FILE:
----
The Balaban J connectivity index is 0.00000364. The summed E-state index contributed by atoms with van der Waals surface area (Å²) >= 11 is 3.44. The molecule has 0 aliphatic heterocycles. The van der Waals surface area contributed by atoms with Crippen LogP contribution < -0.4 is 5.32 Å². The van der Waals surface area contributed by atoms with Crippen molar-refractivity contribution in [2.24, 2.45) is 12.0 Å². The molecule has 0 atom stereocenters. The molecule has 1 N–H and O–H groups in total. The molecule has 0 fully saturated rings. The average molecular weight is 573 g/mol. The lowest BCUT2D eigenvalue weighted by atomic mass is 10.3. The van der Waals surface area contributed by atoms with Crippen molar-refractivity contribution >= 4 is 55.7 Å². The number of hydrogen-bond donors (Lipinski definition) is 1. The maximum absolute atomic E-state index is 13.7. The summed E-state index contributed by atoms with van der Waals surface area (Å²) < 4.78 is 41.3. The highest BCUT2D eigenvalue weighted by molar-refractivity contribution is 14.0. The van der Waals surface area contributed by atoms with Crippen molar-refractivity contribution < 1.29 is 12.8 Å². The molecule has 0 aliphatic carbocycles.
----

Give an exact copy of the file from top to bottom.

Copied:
The Balaban J connectivity index is 0.00000364. The summed E-state index contributed by atoms with van der Waals surface area (Å²) >= 11 is 3.44. The molecule has 0 aliphatic heterocycles. The van der Waals surface area contributed by atoms with Crippen LogP contribution < -0.4 is 5.32 Å². The van der Waals surface area contributed by atoms with Crippen molar-refractivity contribution in [2.24, 2.45) is 12.0 Å². The molecule has 0 atom stereocenters. The molecule has 1 N–H and O–H groups in total. The molecule has 0 fully saturated rings. The average molecular weight is 573 g/mol. The lowest BCUT2D eigenvalue weighted by atomic mass is 10.3. The van der Waals surface area contributed by atoms with Crippen molar-refractivity contribution >= 4 is 55.7 Å². The number of hydrogen-bond donors (Lipinski definition) is 1. The maximum absolute atomic E-state index is 13.7. The summed E-state index contributed by atoms with van der Waals surface area (Å²) < 4.78 is 41.3. The highest BCUT2D eigenvalue weighted by molar-refractivity contribution is 14.0. The van der Waals surface area contributed by atoms with Crippen molar-refractivity contribution < 1.29 is 12.8 Å². The molecule has 0 aliphatic carbocycles.